To Do with Time

I had meant to take a picture of this tree just last week when it was fully ablaze with autumn colour. I planted it about five years ago, only ever expecting that it might live one season to the next, but it is growing to an admirable height for a dwarf tree, and it is truly eye catching with its intense orange surrounded by browns and greens and dark purples.

I could describe it and it might be just as well, it would force me to use words instead of pictures. When I drove through a little collection of homes this weekend, smaller than even a village, one of the properties was coated in bright yellow as if someone had sprayed-painted the whole place; the trees were still covered and now the grass and even parts of the old brick house were plastered with yellow leaves. It was magnificent.

A new friend who I had meant to see and spend time with, enjoying talking about gardening and weather and various other topics we have in common, now lies, ill and, from what I understand, barely able to converse. I thought of her the moment I saw my lingering leaves.

Her husband, another new friend, had passed away in the spring, and I had told my self to give his wife some time and space before seeing her. Likely the last thing a bereaved person wants is time and space. “I had meant to,” amounts to nothing when we don’t get a second chance.

For now I have wonderful memories of the time I shared with both of them. Her husband planting ideas in my head about how I should plan for my future, and her, sharing her plantings, her extremely dry and too clever wit, her honesty, and all the things that there never seem to be enough of in my life.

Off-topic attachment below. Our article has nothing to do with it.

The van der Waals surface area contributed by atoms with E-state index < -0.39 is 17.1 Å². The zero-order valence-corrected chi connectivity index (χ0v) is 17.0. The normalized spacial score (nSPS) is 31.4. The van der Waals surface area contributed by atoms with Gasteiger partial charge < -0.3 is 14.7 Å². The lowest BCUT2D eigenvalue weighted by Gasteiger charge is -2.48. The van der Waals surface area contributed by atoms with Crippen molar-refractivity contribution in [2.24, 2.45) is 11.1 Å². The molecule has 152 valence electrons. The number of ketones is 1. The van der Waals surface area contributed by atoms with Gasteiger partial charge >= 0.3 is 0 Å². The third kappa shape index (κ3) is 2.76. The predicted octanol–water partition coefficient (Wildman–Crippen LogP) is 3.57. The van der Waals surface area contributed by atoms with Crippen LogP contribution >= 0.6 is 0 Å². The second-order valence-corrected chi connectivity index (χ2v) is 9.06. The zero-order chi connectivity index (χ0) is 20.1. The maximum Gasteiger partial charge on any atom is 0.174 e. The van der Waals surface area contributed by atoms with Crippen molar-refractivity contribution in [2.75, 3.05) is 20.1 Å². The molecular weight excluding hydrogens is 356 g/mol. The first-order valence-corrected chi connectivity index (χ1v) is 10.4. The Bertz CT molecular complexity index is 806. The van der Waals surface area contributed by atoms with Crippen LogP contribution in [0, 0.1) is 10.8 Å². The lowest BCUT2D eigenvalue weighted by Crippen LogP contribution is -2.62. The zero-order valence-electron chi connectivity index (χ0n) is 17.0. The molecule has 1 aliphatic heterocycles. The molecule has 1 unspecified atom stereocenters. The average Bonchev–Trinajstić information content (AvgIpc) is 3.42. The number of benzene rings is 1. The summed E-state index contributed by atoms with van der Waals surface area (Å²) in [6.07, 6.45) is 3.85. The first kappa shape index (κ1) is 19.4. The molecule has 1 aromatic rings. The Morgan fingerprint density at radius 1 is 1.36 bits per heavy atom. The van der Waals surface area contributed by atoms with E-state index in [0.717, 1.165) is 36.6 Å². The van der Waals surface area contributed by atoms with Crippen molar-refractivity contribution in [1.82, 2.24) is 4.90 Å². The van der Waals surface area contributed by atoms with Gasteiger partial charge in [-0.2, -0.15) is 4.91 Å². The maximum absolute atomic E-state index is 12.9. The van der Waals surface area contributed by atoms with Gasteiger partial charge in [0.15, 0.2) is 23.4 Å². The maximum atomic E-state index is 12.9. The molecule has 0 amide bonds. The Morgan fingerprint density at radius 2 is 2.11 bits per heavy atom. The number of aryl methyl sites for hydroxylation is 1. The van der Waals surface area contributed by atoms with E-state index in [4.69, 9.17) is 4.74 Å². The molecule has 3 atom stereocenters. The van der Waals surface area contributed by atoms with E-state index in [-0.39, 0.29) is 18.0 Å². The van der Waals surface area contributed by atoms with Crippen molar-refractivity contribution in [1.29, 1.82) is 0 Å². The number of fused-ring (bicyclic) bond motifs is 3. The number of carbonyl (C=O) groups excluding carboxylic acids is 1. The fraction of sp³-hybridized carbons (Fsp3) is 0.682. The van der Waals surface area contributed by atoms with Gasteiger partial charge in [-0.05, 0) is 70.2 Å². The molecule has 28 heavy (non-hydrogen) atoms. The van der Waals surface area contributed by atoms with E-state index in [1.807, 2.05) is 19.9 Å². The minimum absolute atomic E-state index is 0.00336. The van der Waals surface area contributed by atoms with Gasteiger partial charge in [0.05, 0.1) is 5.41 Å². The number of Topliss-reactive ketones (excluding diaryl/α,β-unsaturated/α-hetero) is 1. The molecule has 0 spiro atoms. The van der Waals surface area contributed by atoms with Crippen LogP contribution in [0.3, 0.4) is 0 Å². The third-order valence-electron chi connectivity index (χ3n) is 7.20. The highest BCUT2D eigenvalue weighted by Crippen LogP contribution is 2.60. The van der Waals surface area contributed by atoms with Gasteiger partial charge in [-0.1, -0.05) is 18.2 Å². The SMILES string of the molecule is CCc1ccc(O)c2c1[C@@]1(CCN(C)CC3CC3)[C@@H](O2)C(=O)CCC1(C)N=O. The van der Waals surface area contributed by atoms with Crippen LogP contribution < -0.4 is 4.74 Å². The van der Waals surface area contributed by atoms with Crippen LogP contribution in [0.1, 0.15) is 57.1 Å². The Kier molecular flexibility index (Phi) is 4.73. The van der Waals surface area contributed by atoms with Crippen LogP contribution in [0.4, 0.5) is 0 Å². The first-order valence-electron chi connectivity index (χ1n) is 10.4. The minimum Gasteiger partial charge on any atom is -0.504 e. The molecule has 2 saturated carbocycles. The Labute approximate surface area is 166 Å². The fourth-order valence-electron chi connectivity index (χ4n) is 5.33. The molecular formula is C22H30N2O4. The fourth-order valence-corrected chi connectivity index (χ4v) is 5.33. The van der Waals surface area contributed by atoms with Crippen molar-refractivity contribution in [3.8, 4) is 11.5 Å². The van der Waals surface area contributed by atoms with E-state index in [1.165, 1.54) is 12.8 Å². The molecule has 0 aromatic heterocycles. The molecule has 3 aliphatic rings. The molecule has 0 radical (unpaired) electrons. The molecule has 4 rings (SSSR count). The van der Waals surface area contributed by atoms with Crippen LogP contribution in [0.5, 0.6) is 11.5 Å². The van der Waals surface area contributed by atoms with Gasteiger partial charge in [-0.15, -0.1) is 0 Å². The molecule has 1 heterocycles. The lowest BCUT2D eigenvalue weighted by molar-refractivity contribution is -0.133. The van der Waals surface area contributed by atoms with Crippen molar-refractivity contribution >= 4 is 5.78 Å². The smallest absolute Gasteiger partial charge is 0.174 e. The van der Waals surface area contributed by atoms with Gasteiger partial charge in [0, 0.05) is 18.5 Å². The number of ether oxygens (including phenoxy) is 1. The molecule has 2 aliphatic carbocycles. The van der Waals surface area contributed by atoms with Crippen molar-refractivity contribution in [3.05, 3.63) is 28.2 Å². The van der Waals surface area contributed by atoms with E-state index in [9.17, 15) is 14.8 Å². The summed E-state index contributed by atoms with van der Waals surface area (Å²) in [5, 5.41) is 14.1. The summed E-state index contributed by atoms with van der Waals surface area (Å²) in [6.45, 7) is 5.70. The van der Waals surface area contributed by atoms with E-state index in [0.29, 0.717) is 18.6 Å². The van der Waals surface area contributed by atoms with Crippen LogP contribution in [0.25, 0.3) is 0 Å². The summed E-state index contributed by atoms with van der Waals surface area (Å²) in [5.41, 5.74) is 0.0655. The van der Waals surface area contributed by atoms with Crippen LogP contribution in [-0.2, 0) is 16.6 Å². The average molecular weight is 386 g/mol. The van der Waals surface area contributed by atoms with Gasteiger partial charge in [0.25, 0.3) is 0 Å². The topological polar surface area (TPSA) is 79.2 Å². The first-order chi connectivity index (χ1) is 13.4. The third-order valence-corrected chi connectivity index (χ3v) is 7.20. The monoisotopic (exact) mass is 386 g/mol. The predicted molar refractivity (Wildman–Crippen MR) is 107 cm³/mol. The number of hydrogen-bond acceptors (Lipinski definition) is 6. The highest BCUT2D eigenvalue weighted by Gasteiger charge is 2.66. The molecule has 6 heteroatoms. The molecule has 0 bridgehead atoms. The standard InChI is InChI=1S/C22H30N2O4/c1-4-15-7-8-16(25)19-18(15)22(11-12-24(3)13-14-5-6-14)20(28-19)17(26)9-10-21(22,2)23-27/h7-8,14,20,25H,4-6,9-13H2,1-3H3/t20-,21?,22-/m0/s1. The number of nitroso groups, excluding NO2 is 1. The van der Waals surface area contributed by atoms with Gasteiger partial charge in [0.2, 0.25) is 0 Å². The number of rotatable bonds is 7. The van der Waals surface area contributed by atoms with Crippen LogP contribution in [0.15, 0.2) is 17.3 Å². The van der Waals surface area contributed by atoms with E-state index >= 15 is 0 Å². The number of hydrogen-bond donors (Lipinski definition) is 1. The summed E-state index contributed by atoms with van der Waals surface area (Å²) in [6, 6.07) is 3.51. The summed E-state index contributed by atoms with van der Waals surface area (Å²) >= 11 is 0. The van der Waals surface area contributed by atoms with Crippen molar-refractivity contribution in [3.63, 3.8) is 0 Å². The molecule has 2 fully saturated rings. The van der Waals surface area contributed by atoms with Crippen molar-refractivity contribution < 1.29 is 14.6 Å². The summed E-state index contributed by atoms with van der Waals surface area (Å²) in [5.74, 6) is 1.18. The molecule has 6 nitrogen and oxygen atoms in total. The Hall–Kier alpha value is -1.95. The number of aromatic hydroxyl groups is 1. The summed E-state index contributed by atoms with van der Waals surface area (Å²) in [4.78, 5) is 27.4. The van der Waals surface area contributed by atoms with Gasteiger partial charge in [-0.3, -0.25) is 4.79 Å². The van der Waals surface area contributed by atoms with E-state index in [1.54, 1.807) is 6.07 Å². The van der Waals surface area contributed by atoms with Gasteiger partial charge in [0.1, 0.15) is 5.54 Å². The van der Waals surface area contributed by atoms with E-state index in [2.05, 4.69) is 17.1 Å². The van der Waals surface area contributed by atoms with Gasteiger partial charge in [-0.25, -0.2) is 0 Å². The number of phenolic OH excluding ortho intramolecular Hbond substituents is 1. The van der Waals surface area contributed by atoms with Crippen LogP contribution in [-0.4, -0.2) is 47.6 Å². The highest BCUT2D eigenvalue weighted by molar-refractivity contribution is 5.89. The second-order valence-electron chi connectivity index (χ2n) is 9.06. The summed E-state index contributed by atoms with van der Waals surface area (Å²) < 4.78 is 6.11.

Looking back, I have a collection of might-have-beens, that remind me that I was once loved by those whose passing was far to soon. And for my part I was busy moving from city to city, never settled enough to spend time. Even now, I am finally taking the time to say enough is enough. It is time to stop, savour, take the picture and yes, smell the damn flowers, touch their papery petals, be grazed by their thorns infused by their colour and light.

And If I could take that particular garden of their love with me from day to day, I know there would never be a reason to feel sad, alone or lonely.

Dad’s Eulogy

Read at his celebration of life: Saturday September 29th, 2018

I want to start by acknowledging and thanking my sisters Martha and Georgie for taking such good care of Dad for the past year. It’s easy to say thank you but much harder to appreciate the day to day routine of simply making sure that another person is comfortable, engaged and happy, whether you are in the same room with them, or away on an appointment. That has to be something that has occupied a major part of their mental and emotional life for the past year if not longer. I will never be able to thank you enough, or know the wonderful moments shared at Crown Point and in Toronto that made it a pleasure and that much more painful recently.

Most of us remember Dad’s friend Benny Proulx and the last place he lived, by Billings Bridge, before he passed away. He referred to it as God’s waiting room. Well Dad’s space at Martha’s was really a corner of heaven, with his books, music and a fantastic view of a city where he had made so many memories with us. I felt such comfort this year knowing Dad was in such a warm place.

And also Mary Jane and Pam did a wonderful job of indulging my dad before that with great social activity here in Ottawa –– hockey games, movies, Mad Men evenings and dinners with a ton of laughs and stories, and as Dad would say a lot of lies.